The Wetlands of Distant Hill

“Hope and the future for me are not in lawns and cultivated fields, not in towns and cities, but in the impervious and quaking swamps.” 

Henry David Thoreau in Walking

We have a diversity of wetlands at Distant Hill Gardens including a floating bog, a red maple swamp, a small black ash swamp and numerous vernal pools.

The two acre wetland at Distant Hill Gardens, once a swimming pond years ago, is slowly becoming a floating bog.

Wetlands are defined as land area that are saturated  with water, either permanently or seasonally. This gives rise to characteristic vegetation that is adapted to unique oxygen starved soil conditions. Wetlands are usually classified, according to soil and plant life that grow in them. 

 

The Types of Wetlands at Distant Hill

  • Marsh - a wetland dominated by grasses, rushes and reeds. 
  • Swamp - a wetland that is dominated by trees.
  • Bog - a wetland that has accumulated deposits of peat dominated by Sphagnum moss, and heaths - pH<5
  • Fen - a wetland with peaty but alkaline conditions dominated by grasslike plants, grasses, sedges, and reeds -pH>5
  • Vernal Pool - a temporary pools of water usually devoid of fish which allow the safe development of natal amphibian and insect species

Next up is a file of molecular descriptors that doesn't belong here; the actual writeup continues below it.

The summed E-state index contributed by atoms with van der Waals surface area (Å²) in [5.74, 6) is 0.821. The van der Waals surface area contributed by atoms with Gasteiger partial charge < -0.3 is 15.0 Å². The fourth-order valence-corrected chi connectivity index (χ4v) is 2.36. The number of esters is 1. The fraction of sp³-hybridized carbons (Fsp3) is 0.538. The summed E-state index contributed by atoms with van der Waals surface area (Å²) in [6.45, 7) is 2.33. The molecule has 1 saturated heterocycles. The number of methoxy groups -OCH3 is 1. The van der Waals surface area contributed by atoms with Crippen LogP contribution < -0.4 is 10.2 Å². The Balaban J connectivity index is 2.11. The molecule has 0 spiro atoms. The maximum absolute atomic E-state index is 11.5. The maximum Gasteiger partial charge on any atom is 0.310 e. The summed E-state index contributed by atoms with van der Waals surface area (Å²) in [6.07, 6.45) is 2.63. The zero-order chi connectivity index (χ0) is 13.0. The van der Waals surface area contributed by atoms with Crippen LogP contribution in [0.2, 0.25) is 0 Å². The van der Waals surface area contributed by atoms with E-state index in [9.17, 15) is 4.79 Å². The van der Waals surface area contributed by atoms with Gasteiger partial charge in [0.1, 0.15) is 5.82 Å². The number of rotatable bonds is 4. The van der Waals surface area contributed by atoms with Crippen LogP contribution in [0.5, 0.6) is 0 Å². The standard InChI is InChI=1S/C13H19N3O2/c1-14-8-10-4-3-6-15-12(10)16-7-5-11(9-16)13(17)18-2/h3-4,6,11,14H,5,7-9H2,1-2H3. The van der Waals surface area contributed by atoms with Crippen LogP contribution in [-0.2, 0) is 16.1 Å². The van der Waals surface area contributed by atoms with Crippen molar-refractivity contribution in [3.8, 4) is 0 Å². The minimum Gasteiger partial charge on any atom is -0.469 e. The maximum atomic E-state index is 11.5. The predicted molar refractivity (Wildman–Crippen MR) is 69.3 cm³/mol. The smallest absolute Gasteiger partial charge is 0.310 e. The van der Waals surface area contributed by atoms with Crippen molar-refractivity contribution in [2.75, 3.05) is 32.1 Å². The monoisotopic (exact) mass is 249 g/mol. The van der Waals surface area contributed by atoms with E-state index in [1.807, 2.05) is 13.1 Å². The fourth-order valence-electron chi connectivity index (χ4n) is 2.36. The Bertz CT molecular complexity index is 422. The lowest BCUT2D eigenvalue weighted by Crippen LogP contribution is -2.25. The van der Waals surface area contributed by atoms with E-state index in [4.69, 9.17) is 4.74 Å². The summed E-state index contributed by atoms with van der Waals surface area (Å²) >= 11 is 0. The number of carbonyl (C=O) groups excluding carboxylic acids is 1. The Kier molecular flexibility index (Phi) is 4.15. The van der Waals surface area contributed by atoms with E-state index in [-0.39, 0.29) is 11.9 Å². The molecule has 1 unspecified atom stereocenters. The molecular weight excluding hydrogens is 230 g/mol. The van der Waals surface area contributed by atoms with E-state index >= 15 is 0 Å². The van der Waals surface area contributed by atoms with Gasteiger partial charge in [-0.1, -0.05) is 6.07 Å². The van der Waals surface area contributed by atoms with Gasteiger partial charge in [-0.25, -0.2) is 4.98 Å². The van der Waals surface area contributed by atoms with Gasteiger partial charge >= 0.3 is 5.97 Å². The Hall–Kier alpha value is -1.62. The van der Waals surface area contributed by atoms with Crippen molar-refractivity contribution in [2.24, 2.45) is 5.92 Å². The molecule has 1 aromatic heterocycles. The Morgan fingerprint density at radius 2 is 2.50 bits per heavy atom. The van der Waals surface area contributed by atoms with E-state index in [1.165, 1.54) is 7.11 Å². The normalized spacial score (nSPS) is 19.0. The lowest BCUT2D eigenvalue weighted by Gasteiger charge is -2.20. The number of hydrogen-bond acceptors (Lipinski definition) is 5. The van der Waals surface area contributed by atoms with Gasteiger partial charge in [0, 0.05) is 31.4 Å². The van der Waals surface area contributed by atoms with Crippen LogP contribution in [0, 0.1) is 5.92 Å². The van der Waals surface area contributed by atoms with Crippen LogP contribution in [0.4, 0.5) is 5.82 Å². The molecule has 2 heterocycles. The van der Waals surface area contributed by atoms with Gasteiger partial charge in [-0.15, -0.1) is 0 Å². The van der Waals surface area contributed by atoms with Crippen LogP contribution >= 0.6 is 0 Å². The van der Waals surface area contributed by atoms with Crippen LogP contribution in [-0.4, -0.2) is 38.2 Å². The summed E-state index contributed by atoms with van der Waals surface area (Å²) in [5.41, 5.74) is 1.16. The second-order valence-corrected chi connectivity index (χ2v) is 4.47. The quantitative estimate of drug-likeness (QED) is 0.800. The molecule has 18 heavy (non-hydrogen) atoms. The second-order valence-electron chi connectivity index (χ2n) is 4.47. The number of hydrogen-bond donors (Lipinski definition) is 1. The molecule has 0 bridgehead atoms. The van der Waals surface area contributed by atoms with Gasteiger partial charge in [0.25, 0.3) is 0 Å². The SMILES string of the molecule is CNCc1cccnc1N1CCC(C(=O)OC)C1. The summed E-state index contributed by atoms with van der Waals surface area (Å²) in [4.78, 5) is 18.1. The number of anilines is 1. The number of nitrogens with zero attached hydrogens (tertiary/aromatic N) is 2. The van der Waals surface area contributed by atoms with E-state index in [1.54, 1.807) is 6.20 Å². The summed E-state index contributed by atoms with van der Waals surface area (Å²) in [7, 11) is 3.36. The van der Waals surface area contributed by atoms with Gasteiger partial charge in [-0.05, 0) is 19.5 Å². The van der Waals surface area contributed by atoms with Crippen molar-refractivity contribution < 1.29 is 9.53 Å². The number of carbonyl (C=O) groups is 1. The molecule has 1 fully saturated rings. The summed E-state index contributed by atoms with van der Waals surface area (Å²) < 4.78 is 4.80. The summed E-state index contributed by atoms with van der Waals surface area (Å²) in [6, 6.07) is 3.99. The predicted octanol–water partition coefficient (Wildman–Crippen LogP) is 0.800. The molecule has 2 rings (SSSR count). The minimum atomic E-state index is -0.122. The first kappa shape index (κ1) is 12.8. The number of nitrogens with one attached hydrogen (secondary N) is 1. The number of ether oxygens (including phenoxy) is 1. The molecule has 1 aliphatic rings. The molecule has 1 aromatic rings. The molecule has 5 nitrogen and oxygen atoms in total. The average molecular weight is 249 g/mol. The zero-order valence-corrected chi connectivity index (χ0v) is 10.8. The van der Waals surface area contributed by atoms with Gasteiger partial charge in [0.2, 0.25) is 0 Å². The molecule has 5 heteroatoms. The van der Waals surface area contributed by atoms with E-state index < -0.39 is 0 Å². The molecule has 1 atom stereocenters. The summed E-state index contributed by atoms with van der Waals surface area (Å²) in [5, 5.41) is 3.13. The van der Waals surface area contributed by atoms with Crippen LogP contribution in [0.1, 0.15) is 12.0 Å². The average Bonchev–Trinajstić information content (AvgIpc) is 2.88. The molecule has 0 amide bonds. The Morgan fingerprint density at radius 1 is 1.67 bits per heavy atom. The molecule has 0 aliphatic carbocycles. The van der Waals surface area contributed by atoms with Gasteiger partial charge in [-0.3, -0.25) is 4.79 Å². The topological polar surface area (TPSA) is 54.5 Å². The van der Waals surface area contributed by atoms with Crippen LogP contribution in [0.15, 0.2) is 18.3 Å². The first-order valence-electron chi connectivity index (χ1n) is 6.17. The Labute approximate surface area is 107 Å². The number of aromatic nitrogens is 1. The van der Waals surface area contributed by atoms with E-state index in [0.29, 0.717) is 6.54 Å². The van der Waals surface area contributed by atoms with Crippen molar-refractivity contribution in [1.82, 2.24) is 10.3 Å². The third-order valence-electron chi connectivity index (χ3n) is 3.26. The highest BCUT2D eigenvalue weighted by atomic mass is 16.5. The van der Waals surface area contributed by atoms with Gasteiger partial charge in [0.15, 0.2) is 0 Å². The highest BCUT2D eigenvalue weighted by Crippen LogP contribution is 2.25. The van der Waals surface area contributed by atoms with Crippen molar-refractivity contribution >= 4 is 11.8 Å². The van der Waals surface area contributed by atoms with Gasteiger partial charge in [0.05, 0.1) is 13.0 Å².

Wetlands play a number of roles in the environment, principally water purification, flood control, and shoreline stability. Wetlands are also considered the most biologically diverse of all ecosystems, serving as home to a wide range of plant and animal life.                                   

 

The two acre wetland at Distant Hill Gardens, once a swimming pond years ago, is slowly becoming a floating bog.

The two acre wetland at Distant Hill Gardens, once a swimming pond years ago, is slowly becoming a floating bog. When we first moved to Distant Hill in 1979, it was almost all open water. The vegetation has slowly started to take over, with more than half of the water now containing a floating bog. Bogs are usually dominated by sedges and shrubs, along with abundant acid loving mosses in the genus Sphagnumwhich are all found in our wetland. It also supports native cranberries, which also like acidic conditions.